Sand from the Neuse River is wearing on Smithfield’s water treatment plant.
Sand is entering the plant through the pumps that pull water directly from the Neuse River, said Earl Botkin, director of public utilities. The sand, he said, is corroding the intake pumps before settling in the town’s reservoir.
The sand isn’t harming water quality, but it’s causing damage that will prove costly to fix, Botkin said. The town wants to conduct a study to find a solution, but money for the study is wrapped up in the financial woes of the N.C. Rural Economic Development Center.
The sand problem has surfaced only in the last eight years, Botkin said. “It seems like the dynamics (of the river) have changed,” he said. “There appears to be more sand in the water, and also the river levels seem to be much lower than what they once were.” Botkin said he suspected the additional sand was coming from erosion tied to development.
Water comes into the treatment plant through three intake pumps on the Neuse River, which is the town’s water source. The intake pumps have a grate to keep out large objects, but the fine sand gets through. The water then travels into the reservoir, where it sits until pumped directly into the water-treatment plant. The sand is mostly affecting the intake pumps and the reservoir, Botkin said.
Botkin said an intake pump typically lasts about six years and costs $30,000 to $40,000 to rebuild. The town rebuilt one intake pump two years ago, but it is already showing signs of damage and wear because of the sand, he said.
Sand also builds up around the intake on the river, and the cost of dredging is about $3,500. The town used to perform dredging just once or twice a year, Botkin said, but now it does so four or five times annually.
After coming in from the river, the sand settles in the town’s reservoir, which now has a sandbar of 3,000 to 4,000 cubic yards, Botkin said. That pile of sand is near the pumps that transport water from the reservoir into the treatment plant, which means sand is likely entering the treatment system. Botkin suspects the sand could already be damaging the pipes feeding into the treatment plant.
Earlier this year, the Rural Economic Develop Center agreed to award Smithfield a $30,000 grant to study the problem, with the town providing $32,250. But since a News & Observer investigation exposed misuse of money, the flow of grant dollars has slowed to a trickle as the McCrory administration evaluates each application.
Botkin said he had spoken with Rural Center officials who gave him verbal assurances Smithfield would get the money. But Botkin is waiting to proceed with the study until he has a written promise, he said.
Until then, Botkin will have to be patient. The town doesn’t need to address the problem immediately, he said, but it will have to act soon.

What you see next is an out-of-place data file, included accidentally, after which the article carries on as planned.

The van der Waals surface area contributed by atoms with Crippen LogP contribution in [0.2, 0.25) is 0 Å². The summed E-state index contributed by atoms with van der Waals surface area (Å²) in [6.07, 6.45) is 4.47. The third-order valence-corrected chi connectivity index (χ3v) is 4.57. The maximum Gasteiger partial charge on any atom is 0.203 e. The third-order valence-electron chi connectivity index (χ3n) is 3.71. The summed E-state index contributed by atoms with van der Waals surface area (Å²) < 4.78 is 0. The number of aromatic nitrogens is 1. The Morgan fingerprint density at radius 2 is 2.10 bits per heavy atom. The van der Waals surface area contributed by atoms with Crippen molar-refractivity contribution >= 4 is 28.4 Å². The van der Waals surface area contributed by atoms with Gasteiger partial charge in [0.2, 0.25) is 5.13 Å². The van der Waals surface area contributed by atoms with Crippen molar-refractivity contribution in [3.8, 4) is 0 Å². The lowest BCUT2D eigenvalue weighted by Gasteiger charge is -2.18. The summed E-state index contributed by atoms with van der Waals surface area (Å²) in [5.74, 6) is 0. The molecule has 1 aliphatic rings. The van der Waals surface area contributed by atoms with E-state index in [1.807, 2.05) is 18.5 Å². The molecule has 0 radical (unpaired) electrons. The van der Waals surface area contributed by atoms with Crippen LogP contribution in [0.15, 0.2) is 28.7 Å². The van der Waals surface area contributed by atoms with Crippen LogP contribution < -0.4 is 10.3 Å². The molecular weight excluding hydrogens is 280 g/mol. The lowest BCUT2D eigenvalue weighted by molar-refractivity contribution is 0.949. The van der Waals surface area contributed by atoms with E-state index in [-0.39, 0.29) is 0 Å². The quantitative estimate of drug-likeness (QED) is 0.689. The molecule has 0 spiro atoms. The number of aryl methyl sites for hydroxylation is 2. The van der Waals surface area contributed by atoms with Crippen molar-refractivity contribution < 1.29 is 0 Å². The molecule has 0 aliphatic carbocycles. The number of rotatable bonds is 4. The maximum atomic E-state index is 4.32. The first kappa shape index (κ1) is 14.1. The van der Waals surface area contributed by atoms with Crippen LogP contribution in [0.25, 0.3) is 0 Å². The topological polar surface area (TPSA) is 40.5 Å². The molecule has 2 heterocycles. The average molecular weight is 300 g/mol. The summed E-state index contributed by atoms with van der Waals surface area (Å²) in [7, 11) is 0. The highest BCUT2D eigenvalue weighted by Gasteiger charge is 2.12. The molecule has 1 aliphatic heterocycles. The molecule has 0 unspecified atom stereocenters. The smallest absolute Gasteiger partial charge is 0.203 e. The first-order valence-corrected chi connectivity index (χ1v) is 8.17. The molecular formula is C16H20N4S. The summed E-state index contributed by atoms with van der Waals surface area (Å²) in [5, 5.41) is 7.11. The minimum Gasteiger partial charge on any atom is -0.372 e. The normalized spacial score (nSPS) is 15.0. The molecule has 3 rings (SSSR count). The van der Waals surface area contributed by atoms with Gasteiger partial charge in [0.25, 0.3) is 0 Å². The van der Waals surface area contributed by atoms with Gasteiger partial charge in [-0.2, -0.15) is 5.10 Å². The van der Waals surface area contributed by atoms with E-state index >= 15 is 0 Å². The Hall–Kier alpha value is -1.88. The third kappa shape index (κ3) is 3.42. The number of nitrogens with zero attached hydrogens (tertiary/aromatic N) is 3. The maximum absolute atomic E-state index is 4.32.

“It’s not a water-quality thing; it’s just a more of an equipment issue,” he said. “The longer it goes, the more wear and tear from the sand on our equipment, and the more it will cost just to maintain status quo with our pumps.”
Chandra Coats, Johnston County’s public utilities director, said sand isn’t affecting the county’s water treatment plant.
The county’s plant is located near Wilson’s Mills, and that area of the river has a different underwater topography, Coats said. She said the underwater topography, called bathymetry,impacts the way the river flows and where the sand is.
“Our intake was put in an area where it’s just not a problem,” she said.
Neuse River and development
Smithfield’s problem is increased sedimentation, said Matthew Starr, who monitors the upper Neuse River for of the Neuse Riverkeeper Foundation. Anything that disturbs soil – including land clearing and construction in fast-growing Johnston – can lead to increased sedimentation as stormwater carries sediment into waterways, he said.
The telltale sign: Stormwater should be clear. “But if it looks like muddy soup, then that’s the fine sedimentation particles in the water,” Starr said. “And when that enters a storm drain or a tributary to the Neuse, it all gets flushed to the Neuse and settles to the bottom.”
“Look at Smithfield 10 years ago,” Starr said. “It’s really grown.”
“But look at what’s happening upstream as well,” he added, citing development not only in Clayton but also in Wake and Durham counties. “All that sedimentation gets funneled to the Neuse, and we send it downstream. It’s directly contributed to the growth (of sedimentation) within the basin.”
Starr said two things can prevent sedimentation. One is vegetative buffers between construction zones and water sources. The other is making sure construction companies follow what are called “best management practices” to keep sediment on construction sites.
Starr said sedimentation is a form of water pollution. “Sedimentation causes a wide variety of issues, from thermal pollution to dissolved oxygen levels to decreased water due to the river filling in,” he said.
Starr said the area’s growth needs to continue responsibly to keep sedimentation from becoming an even bigger problem.